Here's How An Incredible Rescue Mission Saved The Thai Soccer Team Trapped In A Flooded Cave
After a daring rescue that had previously seemed almost impossible, all 12 of the Wild Boars and their coach are now free.
At first it seemed like the boys would never be found. Then, when they were finally discovered, came a warning that any rescue could take months.
But against all the odds, all 12 members of the Moo Pa (wild boar) soccer team, along with with their 25-year-old coach, have now been freed, Thai officials announced Tuesday, after spending 18 days trapped on a narrow shelf deep in a flooded network of caves in northern Thailand.
In three stages, starting on Sunday, divers ventured into the claustrophobic caverns to retrieve two boys at a time, giving them a full-face mask for oxygen and tying them with a rope. Each boy was accompanied by two divers, one holding the child and a second air tank, while another followed behind. The boys were also given anti-anxiety medication to prevent them from panicking as they were carried and pushed through narrow crevices.
They emerged two at a time, exhausted but alive and in remarkably good condition, according to officials. They will spend at least a week in hospital until the risk of infection has lifted. So far those treated have been described as in a good condition.
The team, roughly aged between 11 and 17, went missing after being trapped by rising waters in the Tham Luang Nang Non caves. The boys — who have nicknames such as Night, Titan, Tee, Nick, and Ake — were last seen when they went to explore the caves on June 23.
On July 2, to much jubilation from the boys' families, they were found by rescue workers – alive, but painfully thin.
In video footage that was viewed around the world, the two British divers who found them, Rick Stanton and John Volanthen, asked the group: "How many of you? 13? Brilliant."
"Tell him we’re hungry. I haven’t had anything to eat," one boy said.
The two divers were volunteers, just some of the 1,000 or so people who had been involved in the operation overall.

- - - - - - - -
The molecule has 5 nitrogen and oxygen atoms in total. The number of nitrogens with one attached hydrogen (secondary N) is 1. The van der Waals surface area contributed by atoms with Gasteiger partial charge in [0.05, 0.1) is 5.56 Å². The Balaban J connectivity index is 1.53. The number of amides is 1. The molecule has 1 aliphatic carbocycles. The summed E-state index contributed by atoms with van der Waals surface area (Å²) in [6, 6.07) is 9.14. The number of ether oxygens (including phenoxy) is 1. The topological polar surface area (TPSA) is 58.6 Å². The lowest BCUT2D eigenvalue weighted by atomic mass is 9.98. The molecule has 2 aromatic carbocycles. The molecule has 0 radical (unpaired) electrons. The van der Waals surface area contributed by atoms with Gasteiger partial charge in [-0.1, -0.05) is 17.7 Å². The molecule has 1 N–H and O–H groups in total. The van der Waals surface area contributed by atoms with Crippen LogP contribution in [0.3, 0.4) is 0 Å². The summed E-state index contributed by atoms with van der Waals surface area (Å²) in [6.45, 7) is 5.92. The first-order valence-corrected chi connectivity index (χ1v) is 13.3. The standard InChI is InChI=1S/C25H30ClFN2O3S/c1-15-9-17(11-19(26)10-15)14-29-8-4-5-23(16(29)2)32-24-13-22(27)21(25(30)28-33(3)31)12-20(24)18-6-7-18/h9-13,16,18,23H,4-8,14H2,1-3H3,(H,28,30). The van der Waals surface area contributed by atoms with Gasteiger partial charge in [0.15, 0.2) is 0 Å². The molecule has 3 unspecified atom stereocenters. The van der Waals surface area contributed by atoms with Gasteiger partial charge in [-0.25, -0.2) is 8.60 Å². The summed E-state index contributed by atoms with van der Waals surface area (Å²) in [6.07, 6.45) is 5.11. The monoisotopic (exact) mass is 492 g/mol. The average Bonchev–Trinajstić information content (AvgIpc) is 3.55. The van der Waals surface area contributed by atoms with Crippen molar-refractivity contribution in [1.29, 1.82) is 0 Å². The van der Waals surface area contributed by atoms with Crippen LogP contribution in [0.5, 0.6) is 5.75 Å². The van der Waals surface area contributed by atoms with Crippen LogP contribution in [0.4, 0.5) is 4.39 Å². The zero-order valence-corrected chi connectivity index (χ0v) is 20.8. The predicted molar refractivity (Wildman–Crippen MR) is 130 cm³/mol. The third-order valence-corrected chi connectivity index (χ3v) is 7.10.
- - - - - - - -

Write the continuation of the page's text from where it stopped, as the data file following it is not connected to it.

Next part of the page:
Andy Eavis, a spokesman for the British Caving Association told the Washington Post: "I said from the outset, if anybody is going to find these kids, it will be these two divers, who are arguably the best in the world.
"Compared to what Rick and John are normally doing, this is extremely easy diving, the only complication was the flow of the water."
Not only did divers have to navigate passages no more than 1.1-meters (3.6-feet) wide, in a hazardous roundtrip that lasted at least six hours, they had to dive against a strong current.
Some parts were so narrow, such as the so-called T-junction where two passages converge, divers had to remove their oxygen canisters from their back and swim with it held out in front of them.
Fortunately, despite fears that monsoon rains had raised water levels inside even further, long stretches of the passageways were passable on foot.
In total a team of 90 divers took part in the operation, including 40 from Thailand and 50 from other countries. One of them, Saman Gunan, a former Thai Navy diver, died on Friday after losing consciousness on his way out of the caves.
After the 12th boy was freed on Tuesday, volunteers spontaneously broke into song.
While the boys remained in the caves, three Thai Navy Seals and one medic had stayed with them to offer assistance and food. (These four rescue officials were still due to emerge from the cave at the time of publication.)
An Australian anaesthetist visited everyday and gave the boys medication to calm them before their arduous journey to the surface.
Thai authorities had also guarded the boys' privacy very closely. The rescue operation manager, Narongsak Osottanakorn, warned the assembled global media on Monday that any intrusion would not be tolerated, rebuking a reporter who used a drone to get an aerial shot of the cave site.
As world leaders sent their congratulations, the boys were set to be reunited in hospital in Chiang Rai.
Families of the boys cheered at the hospital as the final ambulances carried them in on Tuesday evening.
While doctors say they are doing well, the boys are yet to be evaluated by psychologists, who will be looking for signs of trauma, concerned about the long-term effects of the boys' ordeal.
It had been suggested that the boys would be invited to the World Cup final in Moscow on Sunday, but this was always unlikely given their frail physical states. FIFA will instead invite them to another event later on.
As a consolation, after seeing some of the boys wearing England football shirts, England and Spurs defender Kyle Walker tweeted that they will at least be getting some new swag.